In a contemporary setting of increasing social division and marginalisation, Policing Hate Crime interrogates the complexities of prejudice motivated crime and effective policing practices. Hate crime has become a barometer for contemporary police relations with vulnerable and marginalised communities. But how do police effectively lead conversations with such communities about problems arising from prejudice?

Contemporary police are expected to be active agents in the pursuit of social justice and human rights by stamping out prejudice and group-based animosity. At the same time, police have been criticised in over-policing targeted communities as potential perpetrators, as well as under-policing these same communities as victims of crime. Despite this history, the demand for impartial law enforcement requires police to change their engagement with targeted communities and kindle trust as priorities in strengthening their response to hate crime.

Drawing upon a research partnership between police and academics, this book entwines current law enforcement responses with key debates on the meaning of hate crime to explore the potential for misunderstandings of hate crime between police and communities, and illuminates ways to overcome communication difficulties. This book will be important reading for students taking courses in hate crime, as well as victimology, policing, and crime and community.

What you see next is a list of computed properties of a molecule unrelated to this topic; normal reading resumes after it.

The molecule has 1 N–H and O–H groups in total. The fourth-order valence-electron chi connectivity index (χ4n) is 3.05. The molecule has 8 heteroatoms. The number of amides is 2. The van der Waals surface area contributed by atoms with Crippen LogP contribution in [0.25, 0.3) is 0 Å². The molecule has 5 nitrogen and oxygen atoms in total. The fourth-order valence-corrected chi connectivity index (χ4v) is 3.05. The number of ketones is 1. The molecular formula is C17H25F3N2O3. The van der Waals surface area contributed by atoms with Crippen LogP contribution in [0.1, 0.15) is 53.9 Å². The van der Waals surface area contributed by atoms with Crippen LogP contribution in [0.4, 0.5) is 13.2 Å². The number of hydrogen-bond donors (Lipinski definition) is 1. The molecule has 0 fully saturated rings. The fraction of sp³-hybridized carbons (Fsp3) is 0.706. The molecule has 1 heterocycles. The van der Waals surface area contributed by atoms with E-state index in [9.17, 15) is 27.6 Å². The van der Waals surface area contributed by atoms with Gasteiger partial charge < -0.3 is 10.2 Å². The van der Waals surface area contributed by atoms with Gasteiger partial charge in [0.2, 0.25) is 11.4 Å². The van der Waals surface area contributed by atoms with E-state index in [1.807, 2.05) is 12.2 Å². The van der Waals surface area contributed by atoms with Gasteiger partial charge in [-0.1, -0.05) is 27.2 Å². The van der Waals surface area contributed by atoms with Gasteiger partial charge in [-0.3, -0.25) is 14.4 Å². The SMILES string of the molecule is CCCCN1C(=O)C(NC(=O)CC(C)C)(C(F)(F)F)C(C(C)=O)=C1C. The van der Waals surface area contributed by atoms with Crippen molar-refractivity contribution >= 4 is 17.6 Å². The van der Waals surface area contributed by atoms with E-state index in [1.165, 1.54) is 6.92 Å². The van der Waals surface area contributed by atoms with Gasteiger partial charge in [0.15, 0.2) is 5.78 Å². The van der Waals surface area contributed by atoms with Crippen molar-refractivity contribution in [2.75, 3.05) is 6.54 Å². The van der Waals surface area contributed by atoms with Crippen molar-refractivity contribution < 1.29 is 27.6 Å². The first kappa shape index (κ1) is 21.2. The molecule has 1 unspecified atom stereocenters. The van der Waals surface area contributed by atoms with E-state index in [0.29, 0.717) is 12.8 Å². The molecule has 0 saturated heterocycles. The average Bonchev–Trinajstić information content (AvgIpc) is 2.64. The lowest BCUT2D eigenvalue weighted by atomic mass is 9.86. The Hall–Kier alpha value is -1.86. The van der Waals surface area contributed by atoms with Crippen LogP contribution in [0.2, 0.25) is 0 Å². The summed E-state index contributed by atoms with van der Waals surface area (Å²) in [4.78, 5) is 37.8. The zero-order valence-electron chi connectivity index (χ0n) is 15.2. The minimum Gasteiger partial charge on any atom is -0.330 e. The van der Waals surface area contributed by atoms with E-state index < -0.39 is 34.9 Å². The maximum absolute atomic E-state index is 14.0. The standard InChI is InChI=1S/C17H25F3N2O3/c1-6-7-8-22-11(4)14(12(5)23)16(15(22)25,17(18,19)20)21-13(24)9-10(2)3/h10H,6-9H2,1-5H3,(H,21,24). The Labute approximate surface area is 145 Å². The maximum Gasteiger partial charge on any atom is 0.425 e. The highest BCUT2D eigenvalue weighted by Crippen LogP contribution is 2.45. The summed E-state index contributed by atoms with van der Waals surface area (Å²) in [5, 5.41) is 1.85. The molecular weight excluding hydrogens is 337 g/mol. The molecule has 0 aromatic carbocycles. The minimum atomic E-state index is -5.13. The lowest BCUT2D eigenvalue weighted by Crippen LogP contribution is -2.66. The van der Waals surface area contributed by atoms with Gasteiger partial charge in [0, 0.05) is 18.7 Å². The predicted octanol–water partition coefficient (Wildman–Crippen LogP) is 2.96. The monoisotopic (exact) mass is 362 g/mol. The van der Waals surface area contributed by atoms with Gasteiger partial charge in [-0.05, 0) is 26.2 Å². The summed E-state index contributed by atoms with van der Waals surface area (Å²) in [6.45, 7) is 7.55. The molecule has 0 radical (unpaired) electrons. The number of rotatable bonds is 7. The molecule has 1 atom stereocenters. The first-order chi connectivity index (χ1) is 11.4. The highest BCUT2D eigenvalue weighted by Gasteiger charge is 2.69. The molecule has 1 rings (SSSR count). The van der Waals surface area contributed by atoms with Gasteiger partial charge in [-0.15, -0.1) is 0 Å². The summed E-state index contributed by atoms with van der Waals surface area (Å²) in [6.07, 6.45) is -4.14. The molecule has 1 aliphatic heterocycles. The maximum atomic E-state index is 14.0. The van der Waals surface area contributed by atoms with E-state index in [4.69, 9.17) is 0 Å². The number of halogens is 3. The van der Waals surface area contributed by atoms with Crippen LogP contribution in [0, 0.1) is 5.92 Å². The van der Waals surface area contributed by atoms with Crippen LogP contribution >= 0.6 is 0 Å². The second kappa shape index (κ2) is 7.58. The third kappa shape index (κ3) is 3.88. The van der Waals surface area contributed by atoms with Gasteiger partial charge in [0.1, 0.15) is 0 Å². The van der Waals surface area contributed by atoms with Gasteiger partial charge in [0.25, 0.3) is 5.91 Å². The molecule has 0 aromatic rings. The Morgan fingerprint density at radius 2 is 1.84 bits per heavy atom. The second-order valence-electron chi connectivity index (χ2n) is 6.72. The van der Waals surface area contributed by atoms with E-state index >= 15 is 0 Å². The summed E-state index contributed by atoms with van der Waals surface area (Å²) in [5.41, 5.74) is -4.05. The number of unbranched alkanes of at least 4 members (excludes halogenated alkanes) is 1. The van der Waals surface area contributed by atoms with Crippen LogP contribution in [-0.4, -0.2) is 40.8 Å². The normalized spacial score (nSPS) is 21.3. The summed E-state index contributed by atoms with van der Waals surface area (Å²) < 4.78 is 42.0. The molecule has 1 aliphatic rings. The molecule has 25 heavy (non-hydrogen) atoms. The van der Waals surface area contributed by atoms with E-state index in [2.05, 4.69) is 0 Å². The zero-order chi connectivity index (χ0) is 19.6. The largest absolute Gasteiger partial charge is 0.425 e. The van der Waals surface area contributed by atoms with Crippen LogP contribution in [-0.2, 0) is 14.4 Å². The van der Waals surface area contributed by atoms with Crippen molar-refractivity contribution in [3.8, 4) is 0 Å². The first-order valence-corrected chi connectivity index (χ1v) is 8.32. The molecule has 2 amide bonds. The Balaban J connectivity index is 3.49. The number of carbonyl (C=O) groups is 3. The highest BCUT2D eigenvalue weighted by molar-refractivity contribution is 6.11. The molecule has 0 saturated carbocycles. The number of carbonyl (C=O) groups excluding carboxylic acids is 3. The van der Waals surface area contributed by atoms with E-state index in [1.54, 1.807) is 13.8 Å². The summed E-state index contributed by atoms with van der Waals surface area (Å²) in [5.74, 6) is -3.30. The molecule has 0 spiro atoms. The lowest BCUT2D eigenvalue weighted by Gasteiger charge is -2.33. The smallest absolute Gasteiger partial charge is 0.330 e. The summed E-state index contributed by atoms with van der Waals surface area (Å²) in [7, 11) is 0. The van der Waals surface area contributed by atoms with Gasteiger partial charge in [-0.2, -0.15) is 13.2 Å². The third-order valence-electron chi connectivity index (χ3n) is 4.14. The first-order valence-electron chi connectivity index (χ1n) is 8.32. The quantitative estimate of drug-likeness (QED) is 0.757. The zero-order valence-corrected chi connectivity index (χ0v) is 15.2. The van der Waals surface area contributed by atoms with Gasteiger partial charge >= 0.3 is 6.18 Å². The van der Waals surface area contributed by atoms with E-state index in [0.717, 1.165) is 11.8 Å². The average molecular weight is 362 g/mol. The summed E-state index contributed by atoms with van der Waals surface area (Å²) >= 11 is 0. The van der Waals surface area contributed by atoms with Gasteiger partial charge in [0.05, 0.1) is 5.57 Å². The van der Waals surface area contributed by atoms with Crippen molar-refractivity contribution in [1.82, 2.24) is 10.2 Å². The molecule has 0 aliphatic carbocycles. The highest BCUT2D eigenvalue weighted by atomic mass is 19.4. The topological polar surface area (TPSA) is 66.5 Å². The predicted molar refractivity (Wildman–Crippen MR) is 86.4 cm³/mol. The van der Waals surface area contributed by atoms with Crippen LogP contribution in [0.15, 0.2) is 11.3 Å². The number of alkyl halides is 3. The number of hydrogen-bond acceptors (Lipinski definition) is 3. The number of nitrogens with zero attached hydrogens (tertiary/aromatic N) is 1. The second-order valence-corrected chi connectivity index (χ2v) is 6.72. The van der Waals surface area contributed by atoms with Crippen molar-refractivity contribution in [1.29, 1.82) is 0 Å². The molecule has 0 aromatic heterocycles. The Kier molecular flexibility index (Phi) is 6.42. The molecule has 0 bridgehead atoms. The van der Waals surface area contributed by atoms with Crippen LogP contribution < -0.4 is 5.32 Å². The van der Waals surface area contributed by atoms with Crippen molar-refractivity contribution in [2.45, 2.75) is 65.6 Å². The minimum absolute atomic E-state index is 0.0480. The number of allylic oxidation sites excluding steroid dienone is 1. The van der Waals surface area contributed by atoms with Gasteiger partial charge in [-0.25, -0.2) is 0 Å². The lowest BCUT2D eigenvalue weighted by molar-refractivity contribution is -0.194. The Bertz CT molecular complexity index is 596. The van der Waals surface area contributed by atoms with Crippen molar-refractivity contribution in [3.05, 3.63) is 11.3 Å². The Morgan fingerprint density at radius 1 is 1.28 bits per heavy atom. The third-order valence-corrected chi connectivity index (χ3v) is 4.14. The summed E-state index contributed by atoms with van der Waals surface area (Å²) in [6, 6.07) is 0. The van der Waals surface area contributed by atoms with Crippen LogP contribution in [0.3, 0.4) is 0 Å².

part I|26 pages


chapter 1|24 pages


part II|53 pages

Context for policing hate crime in Victoria

chapter 2|21 pages

Hate crime terminology and meaning

Setting the scene

chapter 3|13 pages

Hate crime and policing

Police, community and social change

part III|71 pages

The research

chapter 5|16 pages

Is it all in the name?

Changing terminologies, procedural justice and hate crime

chapter 8|20 pages


The markers of prejudice motivated crime

part IV|19 pages


chapter 9|17 pages


Deep diving